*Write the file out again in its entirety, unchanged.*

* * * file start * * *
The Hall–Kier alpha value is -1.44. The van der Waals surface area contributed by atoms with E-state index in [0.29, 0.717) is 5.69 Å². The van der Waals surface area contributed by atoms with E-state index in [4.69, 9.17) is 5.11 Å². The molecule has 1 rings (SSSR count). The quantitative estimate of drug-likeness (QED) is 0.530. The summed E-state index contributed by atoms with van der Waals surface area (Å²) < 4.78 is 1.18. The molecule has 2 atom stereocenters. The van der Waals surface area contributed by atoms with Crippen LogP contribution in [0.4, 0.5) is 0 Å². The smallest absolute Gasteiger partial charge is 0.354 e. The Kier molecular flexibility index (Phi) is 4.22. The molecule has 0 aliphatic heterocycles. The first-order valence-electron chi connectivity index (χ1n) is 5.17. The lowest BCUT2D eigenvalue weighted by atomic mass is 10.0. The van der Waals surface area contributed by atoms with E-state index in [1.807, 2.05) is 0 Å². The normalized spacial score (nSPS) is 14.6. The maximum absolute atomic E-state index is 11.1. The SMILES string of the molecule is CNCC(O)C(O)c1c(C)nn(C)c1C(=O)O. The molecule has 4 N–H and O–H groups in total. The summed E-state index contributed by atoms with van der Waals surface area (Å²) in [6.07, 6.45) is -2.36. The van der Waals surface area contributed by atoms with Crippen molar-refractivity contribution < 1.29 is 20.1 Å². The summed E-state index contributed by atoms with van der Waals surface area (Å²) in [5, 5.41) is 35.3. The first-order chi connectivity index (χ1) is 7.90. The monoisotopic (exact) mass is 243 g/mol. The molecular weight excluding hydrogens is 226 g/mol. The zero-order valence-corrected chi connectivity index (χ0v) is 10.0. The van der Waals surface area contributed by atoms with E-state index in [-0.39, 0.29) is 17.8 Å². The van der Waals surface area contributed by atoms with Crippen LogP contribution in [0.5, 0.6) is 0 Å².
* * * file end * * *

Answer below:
The Hall–Kier alpha value is -1.44. The van der Waals surface area contributed by atoms with E-state index in [0.29, 0.717) is 5.69 Å². The van der Waals surface area contributed by atoms with E-state index in [4.69, 9.17) is 5.11 Å². The molecule has 1 rings (SSSR count). The quantitative estimate of drug-likeness (QED) is 0.530. The summed E-state index contributed by atoms with van der Waals surface area (Å²) < 4.78 is 1.18. The molecule has 2 atom stereocenters. The van der Waals surface area contributed by atoms with Crippen LogP contribution in [0.4, 0.5) is 0 Å². The smallest absolute Gasteiger partial charge is 0.354 e. The Kier molecular flexibility index (Phi) is 4.22. The molecule has 0 aliphatic heterocycles. The first-order valence-electron chi connectivity index (χ1n) is 5.17. The lowest BCUT2D eigenvalue weighted by atomic mass is 10.0. The van der Waals surface area contributed by atoms with E-state index in [1.807, 2.05) is 0 Å². The normalized spacial score (nSPS) is 14.6. The maximum absolute atomic E-state index is 11.1. The SMILES string of the molecule is CNCC(O)C(O)c1c(C)nn(C)c1C(=O)O. The molecule has 4 N–H and O–H groups in total. The summed E-state index contributed by atoms with van der Waals surface area (Å²) in [6.07, 6.45) is -2.36. The van der Waals surface area contributed by atoms with Crippen molar-refractivity contribution < 1.29 is 20.1 Å². The summed E-state index contributed by atoms with van der Waals surface area (Å²) in [5, 5.41) is 35.3. The first-order chi connectivity index (χ1) is 7.90. The monoisotopic (exact) mass is 243 g/mol. The molecular weight excluding hydrogens is 226 g/mol. The zero-order valence-corrected chi connectivity index (χ0v) is 10.0. The van der Waals surface area contributed by atoms with E-state index in [-0.39, 0.29) is 17.8 Å². The van der Waals surface area contributed by atoms with Crippen LogP contribution in [0.5, 0.6) is 0 Å².